Cyber criminals adapt techniques to follow business technology innovation, says AVG

Cyber criminals are following business technology innovation, adapting traditional techniques to steal and monetise data from new technology platforms, says security firm AVG.

Cyber criminals are following business technology innovation, adapting traditional techniques to steal and monetise data from new technology platforms, says security firm AVG.

As business has moved to greater use of mobile and non-Windows computers, so cybercriminals have adapted techniques and changed focus, according to AVG's Q2 threat report.

Cyber criminals have identified an increase in the use of Apple Mac computers by business, and are targeting them as they targeted PCs in the past, the report says.

Similarly, cyber criminals have ramped up attacks targeting Android and other mobile operating platforms, in response to rapid adoption by business users.

Malware is relatively easy to spread through fake or malicious apps either by spamming users with links or posting the apps in online markets, says Yuval Ben-Itzhak, chief technology officer at AVG.

"A common method of making money is by billing mobile users for premium SMS services that can be sent from any mobile device," AVG's chief technology officer said.

The report also highlights the rise of trusted malware, particularly in Q2, where cyber criminals are stealing legitimate security certificates to sign their malware, making it undetectable by many security systems.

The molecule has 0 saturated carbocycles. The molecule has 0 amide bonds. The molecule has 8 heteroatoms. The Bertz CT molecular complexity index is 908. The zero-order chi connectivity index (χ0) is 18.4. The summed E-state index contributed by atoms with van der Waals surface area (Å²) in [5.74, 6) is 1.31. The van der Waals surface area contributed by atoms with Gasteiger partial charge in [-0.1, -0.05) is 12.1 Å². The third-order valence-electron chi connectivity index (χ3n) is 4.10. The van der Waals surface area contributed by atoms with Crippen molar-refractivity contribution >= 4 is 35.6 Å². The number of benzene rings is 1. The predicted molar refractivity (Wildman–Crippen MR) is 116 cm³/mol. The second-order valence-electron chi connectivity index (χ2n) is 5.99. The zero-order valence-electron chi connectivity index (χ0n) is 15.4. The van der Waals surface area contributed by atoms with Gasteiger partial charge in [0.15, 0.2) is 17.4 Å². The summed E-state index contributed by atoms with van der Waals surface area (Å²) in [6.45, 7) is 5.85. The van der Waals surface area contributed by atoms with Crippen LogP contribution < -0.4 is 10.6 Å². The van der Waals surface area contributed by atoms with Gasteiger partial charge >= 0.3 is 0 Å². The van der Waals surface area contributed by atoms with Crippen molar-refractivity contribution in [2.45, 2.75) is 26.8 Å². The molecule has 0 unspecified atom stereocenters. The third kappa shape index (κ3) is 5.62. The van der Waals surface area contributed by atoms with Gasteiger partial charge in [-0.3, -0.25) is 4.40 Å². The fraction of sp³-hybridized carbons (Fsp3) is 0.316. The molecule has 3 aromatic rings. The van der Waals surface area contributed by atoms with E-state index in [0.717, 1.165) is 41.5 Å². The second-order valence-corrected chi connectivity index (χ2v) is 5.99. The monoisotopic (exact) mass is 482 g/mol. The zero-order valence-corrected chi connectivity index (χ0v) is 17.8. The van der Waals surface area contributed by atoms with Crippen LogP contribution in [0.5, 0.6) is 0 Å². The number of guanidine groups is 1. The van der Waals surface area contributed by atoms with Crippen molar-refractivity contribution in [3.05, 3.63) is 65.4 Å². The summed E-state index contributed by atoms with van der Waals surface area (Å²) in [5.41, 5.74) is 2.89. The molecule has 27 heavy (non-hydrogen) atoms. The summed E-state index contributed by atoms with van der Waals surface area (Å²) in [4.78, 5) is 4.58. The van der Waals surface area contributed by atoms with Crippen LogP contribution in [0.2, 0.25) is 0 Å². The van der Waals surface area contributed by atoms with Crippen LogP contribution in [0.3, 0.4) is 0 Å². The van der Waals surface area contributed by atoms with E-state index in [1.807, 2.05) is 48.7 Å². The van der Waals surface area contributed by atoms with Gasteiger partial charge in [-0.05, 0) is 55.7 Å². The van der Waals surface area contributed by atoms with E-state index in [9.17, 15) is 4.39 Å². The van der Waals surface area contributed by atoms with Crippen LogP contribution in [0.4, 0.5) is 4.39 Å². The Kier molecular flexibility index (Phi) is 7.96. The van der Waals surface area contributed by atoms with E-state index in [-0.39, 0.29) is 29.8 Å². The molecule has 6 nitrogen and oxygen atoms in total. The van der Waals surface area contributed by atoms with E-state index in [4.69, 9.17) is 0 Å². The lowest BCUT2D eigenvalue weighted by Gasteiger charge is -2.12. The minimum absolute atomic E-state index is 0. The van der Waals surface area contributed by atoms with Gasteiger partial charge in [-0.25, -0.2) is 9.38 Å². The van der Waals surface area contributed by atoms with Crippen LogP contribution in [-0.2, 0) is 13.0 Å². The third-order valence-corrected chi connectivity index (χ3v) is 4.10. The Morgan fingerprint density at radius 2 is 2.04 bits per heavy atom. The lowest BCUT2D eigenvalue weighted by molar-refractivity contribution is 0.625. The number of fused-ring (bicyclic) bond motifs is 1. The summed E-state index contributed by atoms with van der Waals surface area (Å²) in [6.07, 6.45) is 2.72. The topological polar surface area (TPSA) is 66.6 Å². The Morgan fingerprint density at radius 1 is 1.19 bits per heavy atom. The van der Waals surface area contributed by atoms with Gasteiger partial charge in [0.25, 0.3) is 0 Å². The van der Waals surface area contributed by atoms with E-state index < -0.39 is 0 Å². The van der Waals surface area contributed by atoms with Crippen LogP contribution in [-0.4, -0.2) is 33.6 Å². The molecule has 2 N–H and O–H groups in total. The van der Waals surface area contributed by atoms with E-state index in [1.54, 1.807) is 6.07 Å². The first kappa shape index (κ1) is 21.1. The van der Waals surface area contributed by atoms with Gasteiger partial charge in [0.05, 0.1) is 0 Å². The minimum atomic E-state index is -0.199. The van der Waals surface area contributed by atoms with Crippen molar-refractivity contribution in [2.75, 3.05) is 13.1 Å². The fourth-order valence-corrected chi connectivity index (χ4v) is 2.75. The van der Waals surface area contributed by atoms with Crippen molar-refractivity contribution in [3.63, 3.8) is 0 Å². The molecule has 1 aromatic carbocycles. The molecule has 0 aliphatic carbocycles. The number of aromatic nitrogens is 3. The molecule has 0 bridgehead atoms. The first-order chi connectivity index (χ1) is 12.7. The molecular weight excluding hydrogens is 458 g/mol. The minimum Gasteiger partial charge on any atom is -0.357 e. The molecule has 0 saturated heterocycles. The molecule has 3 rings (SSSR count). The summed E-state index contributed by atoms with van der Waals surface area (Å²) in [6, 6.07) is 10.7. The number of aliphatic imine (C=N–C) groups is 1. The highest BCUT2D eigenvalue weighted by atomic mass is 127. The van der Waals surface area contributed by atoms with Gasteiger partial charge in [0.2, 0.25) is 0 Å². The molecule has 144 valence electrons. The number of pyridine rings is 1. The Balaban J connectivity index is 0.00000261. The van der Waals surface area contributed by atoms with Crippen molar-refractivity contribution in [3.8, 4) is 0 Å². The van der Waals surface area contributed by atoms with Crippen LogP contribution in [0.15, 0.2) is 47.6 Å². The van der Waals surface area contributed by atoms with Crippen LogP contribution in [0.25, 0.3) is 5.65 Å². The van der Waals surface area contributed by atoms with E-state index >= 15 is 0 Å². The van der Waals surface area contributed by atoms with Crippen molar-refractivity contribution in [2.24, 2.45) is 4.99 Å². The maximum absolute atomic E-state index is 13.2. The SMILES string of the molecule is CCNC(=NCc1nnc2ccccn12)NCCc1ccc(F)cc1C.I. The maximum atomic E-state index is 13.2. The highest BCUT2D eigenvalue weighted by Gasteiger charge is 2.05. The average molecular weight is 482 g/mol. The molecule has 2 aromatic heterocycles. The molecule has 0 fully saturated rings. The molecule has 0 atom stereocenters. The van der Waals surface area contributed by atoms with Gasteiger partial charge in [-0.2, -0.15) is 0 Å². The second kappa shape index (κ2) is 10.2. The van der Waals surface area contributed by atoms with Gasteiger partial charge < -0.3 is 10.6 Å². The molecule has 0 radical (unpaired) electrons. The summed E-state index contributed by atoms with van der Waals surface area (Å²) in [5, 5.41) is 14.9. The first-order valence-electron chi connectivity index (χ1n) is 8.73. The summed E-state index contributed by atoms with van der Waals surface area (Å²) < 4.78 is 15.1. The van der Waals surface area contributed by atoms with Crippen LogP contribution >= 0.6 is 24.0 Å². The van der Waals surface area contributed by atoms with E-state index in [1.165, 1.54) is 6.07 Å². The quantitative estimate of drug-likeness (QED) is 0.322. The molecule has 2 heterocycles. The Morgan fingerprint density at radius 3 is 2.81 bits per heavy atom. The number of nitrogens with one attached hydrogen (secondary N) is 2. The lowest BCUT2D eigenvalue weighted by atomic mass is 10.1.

As digitally signed code enables binary code to execute on a PC, cyber criminals are increasing their efforts to steal digital certificates, says AVG Threat Lab, which detected more than 53,800 pieces of signed malware in the first five months of 2011.

This represents a 38% increase over the figure for all of 2010 and a more than 300% increase on the monthly average.

"To guard against this trend, businesses should ensure their security systems do not blindly accept all signed applications, but link instead to a regularly updated list of trusted certificates," said Yuval Ben-Itzhak.

At the same time, he says, software producers should ensure their digital certificates, which are just files, are protected adequately and are not allowed to sit on developer's computers where they can be stolen easily by criminals.

The shift in responsibility for data protection, specifically financial data, is another important trend for businesses to note, says Ben-Itzhak.

In early June, a US court ruled that a business that lost more than $300,000 to cyber criminals using the SpyEye Trojan was responsible for the loss and not the bank. The court said the business should have done more to protect its account credentials.

"This case is important because it shows that, in some cases, the business is responsible and cannot shift the blame on to service providers, which means businesses need to be much more proactive about invisible threats like SpyEye," said Ben-Itzhak.

Not only are businesses being held responsible for the protection of their credentials, but the volume of these threats is now so high, businesses can no longer afford to ignore the issue, he says.

According to the report, in the first half of 2011 AVG Threat Lab investigated 702 command and control servers collecting online banking credentials from hundreds of thousands of people and businesses worldwide.

The AVG report includes data collected from customers who opted to take part in the firm's product improvement program. This data enabled AVG to understand the origin of attacks and how they reach the endpoint, says Ben-Itzhak.

"This enables us to track attacks back to see the techniques used by cyber criminals and also identify new malware so we can analyse new techniques to add the necessary protection," he said.

  • Read the AVG security threat report Q2 2011

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